Investigating the suitability of GIS and remotely-sensed datasets for photovoltaic modelling on building rooftops

David Gawley, Paul McKenzie

Research output: Contribution to journalArticlepeer-review

Abstract

Rising energy demands and net-zero targets have led to development and implementation of renewable technologies. Rooftop photovoltaic (PV) solar panels offer a viable solution while minimising complex construction or excessive infrastructure development. However, critical physical factors influence building suitability to maximise cost-benefit requirements. This research adopted a Geographic Information System (GIS) approach to identify building suitability by analysing and comparing Digital Surface Models (DSM) derived from Light Detection and Ranging (LiDAR) and orthophotography data using UK standardised PV formulas. Geospatial workflows processed rooftop features and modelled outputs for solar irradiation, panel type, kWh, CO2, payback and costs while 3D models and solar web applications were used to validate results. Both models suggested a range of between 14.2 and 15.2 GWh potential for an installed capacity of between 21.1 and 22.3 MW. Residential models met between 62.1% (LiDAR) and 66.6% (orthophotography) of average consumer demand with PV potential exceeding 94% of residential dwellings. LiDAR and orthophotography models had strong agreement with existing PV installations. The methodology can be scaled to a regional level and expanded for larger PV capacity. Moreover, the process can assist policymakers with informed decisions on renewable technologies alongside developments such as Peer to Peer (P2P) solar trading.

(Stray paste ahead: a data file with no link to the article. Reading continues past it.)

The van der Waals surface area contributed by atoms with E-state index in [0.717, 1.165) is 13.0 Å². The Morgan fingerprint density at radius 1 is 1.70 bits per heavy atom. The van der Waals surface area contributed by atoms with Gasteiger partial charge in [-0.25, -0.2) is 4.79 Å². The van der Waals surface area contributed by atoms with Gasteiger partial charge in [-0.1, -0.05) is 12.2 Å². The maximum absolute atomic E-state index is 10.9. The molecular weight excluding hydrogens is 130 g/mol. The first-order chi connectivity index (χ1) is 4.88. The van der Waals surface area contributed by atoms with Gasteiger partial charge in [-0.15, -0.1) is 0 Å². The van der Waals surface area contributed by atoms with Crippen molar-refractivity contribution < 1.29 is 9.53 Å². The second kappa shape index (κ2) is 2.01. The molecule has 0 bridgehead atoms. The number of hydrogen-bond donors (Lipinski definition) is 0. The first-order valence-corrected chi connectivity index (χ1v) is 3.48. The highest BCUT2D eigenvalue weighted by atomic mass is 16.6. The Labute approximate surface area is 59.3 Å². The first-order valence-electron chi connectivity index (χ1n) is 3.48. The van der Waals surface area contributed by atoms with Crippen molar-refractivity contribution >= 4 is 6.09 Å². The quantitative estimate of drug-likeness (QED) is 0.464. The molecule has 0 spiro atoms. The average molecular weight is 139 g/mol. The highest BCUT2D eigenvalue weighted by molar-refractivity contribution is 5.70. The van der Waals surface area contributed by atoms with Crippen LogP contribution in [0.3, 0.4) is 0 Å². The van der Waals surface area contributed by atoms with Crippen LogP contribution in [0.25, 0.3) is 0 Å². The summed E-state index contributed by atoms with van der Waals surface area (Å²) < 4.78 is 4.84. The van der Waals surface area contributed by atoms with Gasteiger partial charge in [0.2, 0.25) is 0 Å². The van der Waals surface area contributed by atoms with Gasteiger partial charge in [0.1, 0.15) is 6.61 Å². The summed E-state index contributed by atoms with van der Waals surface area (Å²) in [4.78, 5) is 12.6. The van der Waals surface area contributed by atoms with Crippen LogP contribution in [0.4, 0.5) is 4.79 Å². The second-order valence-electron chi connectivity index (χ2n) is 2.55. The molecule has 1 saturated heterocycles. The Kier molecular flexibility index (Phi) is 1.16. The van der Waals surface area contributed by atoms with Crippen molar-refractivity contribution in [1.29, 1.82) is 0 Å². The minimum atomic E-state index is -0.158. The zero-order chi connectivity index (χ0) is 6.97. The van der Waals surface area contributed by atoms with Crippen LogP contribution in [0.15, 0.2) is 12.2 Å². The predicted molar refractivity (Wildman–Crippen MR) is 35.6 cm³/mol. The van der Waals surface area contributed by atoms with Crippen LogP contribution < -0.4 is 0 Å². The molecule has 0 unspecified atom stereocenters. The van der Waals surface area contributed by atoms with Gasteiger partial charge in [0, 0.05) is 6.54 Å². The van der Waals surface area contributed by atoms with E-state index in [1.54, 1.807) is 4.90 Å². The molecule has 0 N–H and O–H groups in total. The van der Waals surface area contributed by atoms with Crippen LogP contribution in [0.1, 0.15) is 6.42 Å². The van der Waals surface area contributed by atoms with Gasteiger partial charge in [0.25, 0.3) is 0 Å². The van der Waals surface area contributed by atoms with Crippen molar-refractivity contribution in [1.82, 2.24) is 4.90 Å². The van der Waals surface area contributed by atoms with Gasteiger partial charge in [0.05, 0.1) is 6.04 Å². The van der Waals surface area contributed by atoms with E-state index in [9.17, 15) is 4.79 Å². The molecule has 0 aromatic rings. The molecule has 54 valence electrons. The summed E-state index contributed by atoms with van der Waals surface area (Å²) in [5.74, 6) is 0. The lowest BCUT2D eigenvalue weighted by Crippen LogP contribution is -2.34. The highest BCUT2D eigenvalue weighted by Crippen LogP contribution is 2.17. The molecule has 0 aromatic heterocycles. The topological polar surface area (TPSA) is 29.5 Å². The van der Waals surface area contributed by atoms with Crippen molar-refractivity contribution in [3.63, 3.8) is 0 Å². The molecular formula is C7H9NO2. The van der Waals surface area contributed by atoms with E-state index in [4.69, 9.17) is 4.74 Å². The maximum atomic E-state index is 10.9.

Original languageEnglish
Article number112083
JournalEnergy and Buildings
Volume265
Early online date6 Apr 2022
DOIs
Publication statusE-pub ahead of print - 6 Apr 2022

Keywords

  • GIS
  • Solar PV
  • LiDAR
  • Digital Surface Model
  • Solar irradiation
  • Renewable energy

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